The Strange Case Of The Church Bouncers

September 27, 2010 in Sovereign Grace Ministries

Awhile back, a reader using her full first and last name (which I’ve now edited to just “Cathy”) posted the following:

I and my family worshiped for about four months at a church seeking SGM affiliation.  We had already come into conflict with four different ministers over the course of twenty years who, though they were ministers in the OPC, PCA and CRC, suffered from the kingly delusion you describe in this post as characterizing SGM ministers.  On “Adoption Sunday” we were greeted in the parking lot by two bouncers, one of them the associate pastor, who informed us that we were not welcome at [Church Name], for they had identified us as blots on their love feast.  We tried to contact the pastor, with whom we had been friends prior to ever attending the church, but discovered that our phone number had been blocked by his phone service.  The catalyst of this situation appears to have been a facebook post I made two weeks previously asking for discussion concerning whether looking at Christ was really the same as looking at the Cross, which the pastor had intimated in a sermon.  My husband had responded to my posts saying, no, Christ is not identical with his cross and giving a Scriptural defense for thinking that Christ can no longer be found on the cross, just as he can no longer be found in the grave.  Whatever you think of this discussion, we were shocked to be turned away at the church door.  We knew immediately we were dealing with a cult.

Having come across this discussion on this blog, I thank God for His protection.  The scourge of authoritarian, dogmatic and bigoted pastors is hitting the church hard.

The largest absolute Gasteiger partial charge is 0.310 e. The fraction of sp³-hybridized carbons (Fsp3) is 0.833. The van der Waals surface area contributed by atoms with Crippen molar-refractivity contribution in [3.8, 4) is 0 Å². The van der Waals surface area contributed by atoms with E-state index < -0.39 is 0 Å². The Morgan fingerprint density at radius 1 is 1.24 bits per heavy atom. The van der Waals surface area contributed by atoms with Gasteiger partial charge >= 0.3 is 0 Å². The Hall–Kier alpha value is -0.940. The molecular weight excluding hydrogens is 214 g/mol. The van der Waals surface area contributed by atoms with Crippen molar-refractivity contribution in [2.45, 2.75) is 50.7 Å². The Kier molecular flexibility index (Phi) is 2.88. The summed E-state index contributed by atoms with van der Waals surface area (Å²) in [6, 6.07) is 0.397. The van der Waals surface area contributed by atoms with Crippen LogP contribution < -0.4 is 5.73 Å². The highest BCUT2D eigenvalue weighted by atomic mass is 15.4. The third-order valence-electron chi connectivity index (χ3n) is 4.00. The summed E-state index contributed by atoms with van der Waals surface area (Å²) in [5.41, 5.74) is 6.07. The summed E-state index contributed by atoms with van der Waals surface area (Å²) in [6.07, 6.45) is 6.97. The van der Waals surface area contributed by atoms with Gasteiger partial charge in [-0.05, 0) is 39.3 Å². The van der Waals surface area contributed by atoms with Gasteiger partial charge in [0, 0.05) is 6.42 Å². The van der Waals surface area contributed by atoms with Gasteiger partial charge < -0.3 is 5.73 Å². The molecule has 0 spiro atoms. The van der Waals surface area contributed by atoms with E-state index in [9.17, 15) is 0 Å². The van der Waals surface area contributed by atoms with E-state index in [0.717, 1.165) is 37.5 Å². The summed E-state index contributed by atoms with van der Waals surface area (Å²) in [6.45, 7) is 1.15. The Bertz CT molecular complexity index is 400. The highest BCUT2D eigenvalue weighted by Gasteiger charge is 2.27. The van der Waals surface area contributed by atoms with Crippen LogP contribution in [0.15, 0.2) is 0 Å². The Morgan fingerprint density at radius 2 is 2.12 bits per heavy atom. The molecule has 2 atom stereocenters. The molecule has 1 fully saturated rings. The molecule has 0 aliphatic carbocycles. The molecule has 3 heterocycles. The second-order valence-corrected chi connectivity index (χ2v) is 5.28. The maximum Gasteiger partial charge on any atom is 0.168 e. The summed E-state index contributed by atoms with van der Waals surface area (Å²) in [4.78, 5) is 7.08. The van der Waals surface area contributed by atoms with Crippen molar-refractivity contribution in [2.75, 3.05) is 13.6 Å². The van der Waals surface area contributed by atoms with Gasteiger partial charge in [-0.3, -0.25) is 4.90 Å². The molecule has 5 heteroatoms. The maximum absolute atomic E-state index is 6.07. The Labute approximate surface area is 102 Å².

I will admit that when I read this comment, my first thought was that it sounded too outrageous to be true.  I mean, yes – throughout the nearly three years that I’ve been moderating this site, I’ve heard far more about Sovereign Grace Ministries’ “dark side” than ANYONE would ever want to know.  I’ve heard so many stories of manipulation, control, and pastoral abuses of authority that it’s difficult, sometimes, for me to remember which situation was which. 

But those stories have all followed a very similar pattern:  usually, ex-SGMers will have been heartily welcomed (“love-bombed”) into their SGM churches, often going on to spend years (or decades) serving as faithful members, only to at some point have reason to question their pastors’ unchecked authority.  Then – and only then – will things begin to go downhill.  Then – and only then – will they experience the bitter fruit of an authoritarian ministry, fruit like finding out they’re no longer embraced by the churchfolk they were instructed to regard as “closer than family.”

There are exceptions, of course, to the typical pattern of a bad SGM experience.  But the exceptions – the bad SGM experiences that do NOT center around heavy-handed unchecked pastoral authority – usually involve people who are still in the investigation stages, people who have attended their SGM churches for awhile but have not yet become members.  The exceptions will typically focus on oddities within SGM’s culture, oddities that newcomers to SGM eventually find off-putting enough to make them leave SGM before SGM can kick them out.

In other words, I’d never before heard of visitors or non-members being given the cold shoulder.  Actually, I’d never before heard of anyone who had been officially and obviously physically barred from attending a Sovereign Grace Ministries church.